The current implementation uses the Digilent chipKIT Max32, an Arduino-compatible microcontroller based on PIC32. The Network Shield add-on adds two CAN transceivers, which is enough to enable most OpenXC applications.
The translator is powered via its micro-USB port, which is connected to the host device. CAN messages are received via the OBD-II port in the driver's footwell.
If you want wireless support, we have documentation and an extended parts list for adding a Bluetooth module.
This is a list of the hardware used in the reference OpenXC kit - you're guaranteed to have a 100% compatible OpenXC device if you use these parts exactly. There are many equally compatible variations on this list from hundreds of different vendors, so feel free to use other parts you may have on hand (like the crimp connectors, for example).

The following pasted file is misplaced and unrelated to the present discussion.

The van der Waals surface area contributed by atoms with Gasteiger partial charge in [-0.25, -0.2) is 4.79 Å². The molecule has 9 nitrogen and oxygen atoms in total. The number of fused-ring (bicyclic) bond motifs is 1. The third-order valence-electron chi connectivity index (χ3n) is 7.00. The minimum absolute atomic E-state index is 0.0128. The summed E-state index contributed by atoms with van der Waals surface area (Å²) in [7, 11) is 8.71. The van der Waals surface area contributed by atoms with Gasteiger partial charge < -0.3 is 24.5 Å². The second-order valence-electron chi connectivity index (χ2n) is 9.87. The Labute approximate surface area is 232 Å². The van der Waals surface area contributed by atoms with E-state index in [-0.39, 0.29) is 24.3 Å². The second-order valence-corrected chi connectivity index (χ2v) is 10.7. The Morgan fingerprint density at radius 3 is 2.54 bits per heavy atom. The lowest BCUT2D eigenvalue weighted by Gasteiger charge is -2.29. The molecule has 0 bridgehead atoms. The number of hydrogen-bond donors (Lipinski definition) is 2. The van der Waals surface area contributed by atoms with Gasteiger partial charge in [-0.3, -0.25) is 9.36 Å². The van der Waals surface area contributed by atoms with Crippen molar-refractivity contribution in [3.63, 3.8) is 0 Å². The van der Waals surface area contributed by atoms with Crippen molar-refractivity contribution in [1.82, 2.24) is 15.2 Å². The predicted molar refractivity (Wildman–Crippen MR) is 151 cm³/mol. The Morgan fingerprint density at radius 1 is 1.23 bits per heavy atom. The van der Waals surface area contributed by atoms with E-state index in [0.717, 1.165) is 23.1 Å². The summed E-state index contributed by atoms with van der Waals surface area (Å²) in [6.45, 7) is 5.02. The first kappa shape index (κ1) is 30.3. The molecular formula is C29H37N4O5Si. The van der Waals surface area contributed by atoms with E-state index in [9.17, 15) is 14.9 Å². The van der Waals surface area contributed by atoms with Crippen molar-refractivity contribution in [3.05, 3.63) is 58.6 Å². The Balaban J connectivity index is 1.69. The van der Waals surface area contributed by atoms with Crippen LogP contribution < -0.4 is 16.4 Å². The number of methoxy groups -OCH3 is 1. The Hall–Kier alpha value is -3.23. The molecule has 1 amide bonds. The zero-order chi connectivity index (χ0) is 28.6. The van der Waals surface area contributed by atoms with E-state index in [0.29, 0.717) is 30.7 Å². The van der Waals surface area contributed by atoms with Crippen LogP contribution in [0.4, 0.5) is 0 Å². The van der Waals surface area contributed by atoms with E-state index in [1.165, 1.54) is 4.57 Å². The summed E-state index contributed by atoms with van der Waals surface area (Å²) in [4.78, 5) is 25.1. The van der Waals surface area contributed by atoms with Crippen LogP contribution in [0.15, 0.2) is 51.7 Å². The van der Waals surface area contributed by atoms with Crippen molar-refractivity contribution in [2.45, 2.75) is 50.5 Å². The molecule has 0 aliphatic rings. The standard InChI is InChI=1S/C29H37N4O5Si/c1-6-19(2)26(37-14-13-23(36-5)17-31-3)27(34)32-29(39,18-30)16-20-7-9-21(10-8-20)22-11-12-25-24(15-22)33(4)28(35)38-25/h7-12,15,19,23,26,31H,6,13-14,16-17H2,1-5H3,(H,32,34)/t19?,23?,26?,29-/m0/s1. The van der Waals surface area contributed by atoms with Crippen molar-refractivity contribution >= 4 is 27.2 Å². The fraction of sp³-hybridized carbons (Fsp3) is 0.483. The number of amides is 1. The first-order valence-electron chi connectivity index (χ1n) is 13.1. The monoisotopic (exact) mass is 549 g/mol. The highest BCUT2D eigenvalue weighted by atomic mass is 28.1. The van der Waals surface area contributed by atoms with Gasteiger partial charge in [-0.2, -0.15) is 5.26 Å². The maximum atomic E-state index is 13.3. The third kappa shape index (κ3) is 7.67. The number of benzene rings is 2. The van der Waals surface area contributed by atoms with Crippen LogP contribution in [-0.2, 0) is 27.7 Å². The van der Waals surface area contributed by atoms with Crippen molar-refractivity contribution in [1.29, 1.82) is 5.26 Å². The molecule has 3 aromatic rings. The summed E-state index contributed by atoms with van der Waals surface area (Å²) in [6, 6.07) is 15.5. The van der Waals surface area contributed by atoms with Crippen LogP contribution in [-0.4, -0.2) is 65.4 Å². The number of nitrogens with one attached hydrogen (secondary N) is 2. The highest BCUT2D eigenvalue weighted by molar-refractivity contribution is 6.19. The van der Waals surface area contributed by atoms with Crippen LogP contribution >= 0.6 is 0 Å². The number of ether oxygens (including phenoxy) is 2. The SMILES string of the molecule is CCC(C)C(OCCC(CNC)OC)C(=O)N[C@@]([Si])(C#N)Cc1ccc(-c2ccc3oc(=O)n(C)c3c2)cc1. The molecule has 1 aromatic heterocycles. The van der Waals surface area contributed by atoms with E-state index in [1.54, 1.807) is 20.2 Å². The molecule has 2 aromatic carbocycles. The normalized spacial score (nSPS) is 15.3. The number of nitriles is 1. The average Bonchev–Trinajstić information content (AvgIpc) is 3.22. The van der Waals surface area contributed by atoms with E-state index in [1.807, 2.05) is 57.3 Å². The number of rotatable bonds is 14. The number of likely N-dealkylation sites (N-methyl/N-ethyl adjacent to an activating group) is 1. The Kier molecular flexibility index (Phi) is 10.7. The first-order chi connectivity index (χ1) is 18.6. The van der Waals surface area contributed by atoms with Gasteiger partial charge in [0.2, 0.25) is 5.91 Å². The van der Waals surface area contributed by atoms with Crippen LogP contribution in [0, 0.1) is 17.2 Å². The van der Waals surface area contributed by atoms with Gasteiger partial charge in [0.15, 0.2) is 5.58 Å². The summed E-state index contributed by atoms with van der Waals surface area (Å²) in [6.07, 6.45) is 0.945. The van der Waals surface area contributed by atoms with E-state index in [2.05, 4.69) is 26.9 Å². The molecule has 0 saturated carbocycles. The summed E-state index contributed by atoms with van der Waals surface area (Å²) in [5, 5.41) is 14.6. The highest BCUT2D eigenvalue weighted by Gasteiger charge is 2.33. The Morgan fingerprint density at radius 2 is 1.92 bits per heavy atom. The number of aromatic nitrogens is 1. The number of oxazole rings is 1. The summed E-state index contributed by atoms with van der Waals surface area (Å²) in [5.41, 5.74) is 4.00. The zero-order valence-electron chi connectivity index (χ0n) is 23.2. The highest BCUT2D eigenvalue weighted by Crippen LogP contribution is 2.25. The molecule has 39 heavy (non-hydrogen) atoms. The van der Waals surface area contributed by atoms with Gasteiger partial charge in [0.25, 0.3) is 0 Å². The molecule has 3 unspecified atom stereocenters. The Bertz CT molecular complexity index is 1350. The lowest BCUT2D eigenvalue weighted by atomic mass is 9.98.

This is a list of the tools needed to assemble the kit.
For the suggested enclosure, you'll also need the following:
There are 2 USB ports on the combined Max32 and Network Shield, so getting the cables sorted out can be a bit confusing. The ports are meant to be used as follows:
The OBD-II cable is safe to plug in at any time, with the vehicle running or off. The cable only fits one way into the vehicle's port, like a USB cable.
Bought all of the parts for the VI? The detailed assembly guide is next.